2018 World Chess Championship, two-match: Magnus Carlsen - Fabiano Caruana

In November 2018, reigning world champion Magnus Carlsen (Norway) and his challenger Fabiano Caruana (USA) will play chess for the FIDE world title. This dual camp takes place in London (Great Britain). This World Cup chess can be followed online live via a live stream. The first match of the Carlsen-Caruana camp will take place on November 9, 2018. How did the history of the world chess championship go?

History of the World Chess Championship

The honorary title 'world chess champion' was already used in the forties of the nineteenth century. At the time, however, that term was more of a nickname or honorary title for a chess player who at that time was regarded by chess connoisseurs as the best chess player in the world. For example, they called a chess player who had been undefeated for a long time in meetings with other top chess players, or a chess player who had just won a top tournament.
Today, Wilhelm Steinitz is considered by most chess historians to be the first "real" world chess champion. He won a match against Johann Zukertort in 1886, where it was explicitly agreed for the first time that the stake of that match was the world title chess. Steinitz was a born Austrian, who would later assume American nationality.

Emanuel Lasker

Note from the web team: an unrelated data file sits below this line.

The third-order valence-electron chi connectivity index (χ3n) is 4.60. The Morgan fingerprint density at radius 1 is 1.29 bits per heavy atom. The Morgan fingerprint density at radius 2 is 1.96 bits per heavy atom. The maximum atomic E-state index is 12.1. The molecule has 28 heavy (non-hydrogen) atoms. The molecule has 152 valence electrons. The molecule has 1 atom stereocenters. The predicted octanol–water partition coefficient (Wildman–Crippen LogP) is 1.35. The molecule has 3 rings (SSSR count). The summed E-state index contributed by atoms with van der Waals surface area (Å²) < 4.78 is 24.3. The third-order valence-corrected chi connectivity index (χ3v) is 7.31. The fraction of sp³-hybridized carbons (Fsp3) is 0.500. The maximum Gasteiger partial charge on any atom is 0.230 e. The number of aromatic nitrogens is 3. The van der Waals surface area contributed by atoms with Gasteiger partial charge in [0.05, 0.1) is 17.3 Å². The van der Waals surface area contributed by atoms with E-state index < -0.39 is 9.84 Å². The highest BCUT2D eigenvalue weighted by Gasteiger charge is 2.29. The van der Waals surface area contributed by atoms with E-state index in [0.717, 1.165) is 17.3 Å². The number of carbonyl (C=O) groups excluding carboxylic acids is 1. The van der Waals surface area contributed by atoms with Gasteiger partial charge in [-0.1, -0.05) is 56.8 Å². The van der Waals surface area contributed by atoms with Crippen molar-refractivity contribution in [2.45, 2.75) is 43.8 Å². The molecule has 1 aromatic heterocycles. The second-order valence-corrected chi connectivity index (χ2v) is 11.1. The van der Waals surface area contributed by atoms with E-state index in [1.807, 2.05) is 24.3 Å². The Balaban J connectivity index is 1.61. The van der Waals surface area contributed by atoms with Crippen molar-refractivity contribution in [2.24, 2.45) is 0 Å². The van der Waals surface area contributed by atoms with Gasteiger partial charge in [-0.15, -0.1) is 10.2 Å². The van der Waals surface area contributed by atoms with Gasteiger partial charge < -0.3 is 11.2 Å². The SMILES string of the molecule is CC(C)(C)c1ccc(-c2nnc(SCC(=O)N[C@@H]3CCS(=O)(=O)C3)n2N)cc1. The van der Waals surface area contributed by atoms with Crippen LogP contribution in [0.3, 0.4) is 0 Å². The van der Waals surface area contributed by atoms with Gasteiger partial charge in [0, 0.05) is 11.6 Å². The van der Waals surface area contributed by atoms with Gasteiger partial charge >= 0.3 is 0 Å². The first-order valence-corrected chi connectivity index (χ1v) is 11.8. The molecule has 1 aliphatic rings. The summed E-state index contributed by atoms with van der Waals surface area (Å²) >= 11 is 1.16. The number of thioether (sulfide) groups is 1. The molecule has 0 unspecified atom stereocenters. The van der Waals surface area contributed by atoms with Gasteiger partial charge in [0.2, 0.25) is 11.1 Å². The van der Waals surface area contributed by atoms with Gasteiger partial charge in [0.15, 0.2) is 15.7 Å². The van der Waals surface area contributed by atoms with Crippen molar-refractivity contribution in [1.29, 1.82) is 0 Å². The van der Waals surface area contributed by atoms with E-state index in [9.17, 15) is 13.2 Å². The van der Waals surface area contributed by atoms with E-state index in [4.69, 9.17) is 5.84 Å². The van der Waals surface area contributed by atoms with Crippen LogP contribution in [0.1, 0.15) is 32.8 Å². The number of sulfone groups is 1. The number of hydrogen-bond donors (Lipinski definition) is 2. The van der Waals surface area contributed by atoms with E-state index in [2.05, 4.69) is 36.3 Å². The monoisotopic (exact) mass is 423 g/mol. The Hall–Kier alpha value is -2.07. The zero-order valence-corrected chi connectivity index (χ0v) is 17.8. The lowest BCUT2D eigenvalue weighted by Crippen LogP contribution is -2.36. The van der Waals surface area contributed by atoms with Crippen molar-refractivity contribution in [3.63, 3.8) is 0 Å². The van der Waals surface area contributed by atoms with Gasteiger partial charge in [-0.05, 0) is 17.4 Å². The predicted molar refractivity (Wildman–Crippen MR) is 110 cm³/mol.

In 1894 Steinitz lost his world title to the German Emanuel Lasker. It retained its world title until 1921. Although it should be noted that in a long period, namely from 1910 to 1920, he did not once officially risk the world title in a match. (By the way, he demonstrated at some tournaments that he was still the world's best chess player at the time.)
In addition to his chess career, the legendary Emanuel Lasker was also active as a mathematician, philosopher and writer. He also achieved great success as a mathematician in particular. In the field of commutative algebra, Steinitz is considered a pioneering scientist in the history books of mathematics.

Max Euwe

In 1921, Lasker lost the world title to the Cuban Capablanca. He would then lose this title again in 1927 to the Russian Alekin. In 1935, Alzechin (who had meanwhile been neutralized as a Frenchman) played a World Cup match against Dutchman Max Euwe. The Dutchman won the tweekamp with 15.5-14.5 and became the first and so far only Dutch world chess champion. In 1937, however, Aleksandr Alzechin would regain the world title by beating Euwe in a camp with 15.5-9.5. Alzechin would retain the world title until his death (in 1946).

The Soviet Union versus Bobby Fischer

In the first decades after the Second World War the chess world was dominated by the Soviet Union. In the period from 1948 to 1972 there were five world champions; all five were from the Soviet Union. In 1972 the legendary American Bobby Fischer succeeded in breaking the Soviet hegemony into the chess world.
He defeated the ruling world champion Boris Spasski during a World Cup match in Iceland. This tweekamp, ​​which took place in the middle of the cold war, was nicknamed: "The match of the century". Bobby Fischer retained his world title until 1975. After intensive negotiations, the international chess federation FIDE decided that year not to respond to the (extreme) demands that Fischer set for a new World Cup match. Fischer then refused to play a World Cup match. The FIDE then decided to call the chess player Fischer originally had to play his World Cup match against, the Russian Karpov, as the new chess world champion.

Kasparov